I share this story because it both encourages me and shames me. In this season of “lemons”– COVID-19 and violent unrest in my country– I have a choice. I can complain like the children of Israel. I can pray for God to take away the lemons; I can beg for Him to send me lemonade. Or I can look around for opportunities to use what He has provided– graciously provided– and sing His praises as I make lemonade.

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God, grant me the eyes to see your provision amid whatever challenges I face today. THANK YOU for the lemons you have given me today, and, when I am squeezed, help me to become a sweet and refreshing reminder to others of YOUR Grace and Joy.

Jesus Died

On this Good Friday, it may seem redundant and unnecessary to point this out, but Jesus died. As the world around us faces a global pandemic, we are forced to face our own mortality. People are dying from COVID-19– people we know; people we know about; people we have never met. Their deaths are more than just statistics. They represent personal loss to all their friends, family, and people in their communities. Jesus’ death was more than just another execution– more than just another dead body to be disposed of before the start of the Sabbath.

Jesus. Died. Emmanuel– God with us– died. Ceased to live. Bled out and stopped breathing. His body was cold and lifeless, wrapped in burial cloths and laid in a tomb. This was not just like sleeping, or missing a heartbeat. He was gone. This is not normally cause for celebration– this was not a “Good” Friday.

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Jesus was not the only religious leader to die at the hands of enemies or rivals. The fact that his followers would commemorate or memorialize his death is not unusual or incomprehensible. But Jesus wasn’t just assassinated. He was condemned to die as a criminal. His death wasn’t just shocking or violent– it was humiliating, vile, excruciatingly painful, and involved public ridicule and anguish. There is nothing glamorous or brave or victorious about a cross. Christians who wear cross necklaces or t-shirts with blood-covered spikes might just as well wear handcuffs or ankle bracelets, or a picture of Jesus in an electric chair to show their devotion to a man who died as a criminal. Even though Pilate declared that he could find nothing wrong, he still allowed the conviction and death sentence to stand. Jesus didn’t win against his enemies– he lost, and he lost everything.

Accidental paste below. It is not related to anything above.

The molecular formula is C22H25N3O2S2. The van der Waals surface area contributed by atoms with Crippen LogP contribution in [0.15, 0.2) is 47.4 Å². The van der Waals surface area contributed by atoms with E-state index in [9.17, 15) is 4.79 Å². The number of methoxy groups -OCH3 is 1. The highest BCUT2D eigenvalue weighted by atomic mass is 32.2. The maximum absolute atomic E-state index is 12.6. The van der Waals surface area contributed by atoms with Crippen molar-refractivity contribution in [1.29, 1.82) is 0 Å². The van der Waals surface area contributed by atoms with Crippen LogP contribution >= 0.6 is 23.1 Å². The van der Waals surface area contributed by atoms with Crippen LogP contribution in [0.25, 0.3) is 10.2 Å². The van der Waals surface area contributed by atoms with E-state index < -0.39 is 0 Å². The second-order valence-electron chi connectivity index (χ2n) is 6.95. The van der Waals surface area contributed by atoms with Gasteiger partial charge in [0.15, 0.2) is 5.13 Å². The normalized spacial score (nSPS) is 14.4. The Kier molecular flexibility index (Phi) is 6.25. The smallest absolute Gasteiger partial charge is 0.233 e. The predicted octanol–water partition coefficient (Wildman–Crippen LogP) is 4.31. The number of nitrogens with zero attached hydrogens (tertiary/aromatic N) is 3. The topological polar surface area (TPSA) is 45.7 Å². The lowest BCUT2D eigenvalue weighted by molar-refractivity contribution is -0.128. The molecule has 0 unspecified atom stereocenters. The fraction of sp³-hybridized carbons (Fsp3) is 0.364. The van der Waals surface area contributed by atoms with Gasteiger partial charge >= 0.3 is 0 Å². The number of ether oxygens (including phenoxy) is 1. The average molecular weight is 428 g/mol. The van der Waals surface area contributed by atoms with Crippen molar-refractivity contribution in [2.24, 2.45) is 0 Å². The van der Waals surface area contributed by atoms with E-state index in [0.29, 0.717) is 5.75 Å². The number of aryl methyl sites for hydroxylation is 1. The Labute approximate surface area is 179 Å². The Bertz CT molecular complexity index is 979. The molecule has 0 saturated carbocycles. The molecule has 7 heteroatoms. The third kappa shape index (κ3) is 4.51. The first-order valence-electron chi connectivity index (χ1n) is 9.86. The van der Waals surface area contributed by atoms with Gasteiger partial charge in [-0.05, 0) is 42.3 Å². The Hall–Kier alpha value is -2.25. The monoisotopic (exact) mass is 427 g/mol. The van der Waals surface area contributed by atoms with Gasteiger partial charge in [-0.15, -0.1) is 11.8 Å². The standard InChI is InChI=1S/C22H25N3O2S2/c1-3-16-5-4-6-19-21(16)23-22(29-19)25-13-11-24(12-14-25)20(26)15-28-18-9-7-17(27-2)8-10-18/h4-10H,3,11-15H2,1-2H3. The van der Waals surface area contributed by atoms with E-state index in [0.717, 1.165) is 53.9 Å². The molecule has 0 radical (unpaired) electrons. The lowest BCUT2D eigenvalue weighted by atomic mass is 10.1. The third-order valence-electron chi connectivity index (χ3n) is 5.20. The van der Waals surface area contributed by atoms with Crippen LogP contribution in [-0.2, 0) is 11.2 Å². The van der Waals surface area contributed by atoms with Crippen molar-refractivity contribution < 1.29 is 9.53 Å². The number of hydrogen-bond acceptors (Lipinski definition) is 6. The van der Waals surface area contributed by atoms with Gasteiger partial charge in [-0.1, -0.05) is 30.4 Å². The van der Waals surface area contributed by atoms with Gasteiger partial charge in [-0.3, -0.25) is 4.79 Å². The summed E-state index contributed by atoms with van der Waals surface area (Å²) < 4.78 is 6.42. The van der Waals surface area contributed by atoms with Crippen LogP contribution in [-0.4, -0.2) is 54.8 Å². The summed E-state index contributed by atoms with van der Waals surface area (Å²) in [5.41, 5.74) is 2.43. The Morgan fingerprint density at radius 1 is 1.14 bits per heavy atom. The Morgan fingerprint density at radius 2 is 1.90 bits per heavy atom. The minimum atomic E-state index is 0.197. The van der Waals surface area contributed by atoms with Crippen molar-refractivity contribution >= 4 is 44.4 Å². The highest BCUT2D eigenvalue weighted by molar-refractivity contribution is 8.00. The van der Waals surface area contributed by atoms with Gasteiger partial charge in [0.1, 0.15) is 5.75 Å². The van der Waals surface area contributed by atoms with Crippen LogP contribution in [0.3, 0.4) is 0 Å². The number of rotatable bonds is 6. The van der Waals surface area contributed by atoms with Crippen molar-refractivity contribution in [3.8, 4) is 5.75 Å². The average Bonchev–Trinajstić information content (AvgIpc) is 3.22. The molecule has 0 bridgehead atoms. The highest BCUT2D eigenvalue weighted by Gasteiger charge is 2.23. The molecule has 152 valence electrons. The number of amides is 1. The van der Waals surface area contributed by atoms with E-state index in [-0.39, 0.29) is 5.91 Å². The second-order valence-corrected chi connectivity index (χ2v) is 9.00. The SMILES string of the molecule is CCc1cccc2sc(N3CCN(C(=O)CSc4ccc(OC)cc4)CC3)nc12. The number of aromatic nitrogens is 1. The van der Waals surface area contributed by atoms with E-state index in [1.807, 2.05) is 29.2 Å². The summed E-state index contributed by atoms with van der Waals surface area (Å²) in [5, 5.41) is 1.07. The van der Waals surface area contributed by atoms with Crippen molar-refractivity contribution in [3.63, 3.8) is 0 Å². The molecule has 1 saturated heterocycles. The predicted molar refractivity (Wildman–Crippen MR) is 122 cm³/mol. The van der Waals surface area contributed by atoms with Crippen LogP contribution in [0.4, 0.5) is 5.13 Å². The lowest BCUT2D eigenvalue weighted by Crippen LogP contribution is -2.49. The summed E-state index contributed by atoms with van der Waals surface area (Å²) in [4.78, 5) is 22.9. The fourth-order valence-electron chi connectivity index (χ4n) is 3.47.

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In our rush to celebrate Easter, and the “rest of the story,” sometimes we lose sight of the cross. Jesus– creator of the universe, perfect in the eyes of the law, beloved by God the Father–died a cruel, humiliating, senseless death. Those who are dying today of COVID-19 are struggling for their next breath, exactly as Jesus did so long ago. Jesus did not just “give up,” he didn’t just go into a coma as a gesture, knowing he would wake up in three days anyway, so why struggle for that next breath, or push through that cramp in his arm or leg, or let the sweat and blood from his forehead run into his eyes, unable to wipe them away or keep the flies from landing around his nose or ears… Jesus died– He heaved and strove and agonized until his heart and lungs and muscles could do no more.

We talk about Jesus as the “Lamb of God, who takes away the sin of the world” (John 1:29). Earlier in Israel’s history, God rescued the entire nation of Israel from their slavery to the Egyptians. He caused the angel of death to visit all of Egypt and kill all the first-born throughout the land. (https://www.biblegateway.com/passage/?search=Exodus+12&version=ESV)

All of Passover is a foreshadowing and visual representation of what was to happen at the crucifixion. Jesus became the sacrificial lamb, whose life would be given, and his blood be used, to save us from death and destruction, and allow us to be free. His body was broken, just like the bread of the Passover, to give us life.

Just as the lamb’s blood was placed on the sides of the door posts, Jesus’ blood stained the two ends of the cross where his hands were nailed. It stained the top and bottom of the cross where his head and feet bled, just as the lamb’s blood was placed on the top of the door frame and dripped to the ground beneath.

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Jesus became a metaphysical “doorway”, painted with blood, through which we can enter into a place of safety, forgiveness, and promise. But only by going through the door– only by trusting fully in the work of Jesus’ death (and resurrection)– that we can be saved.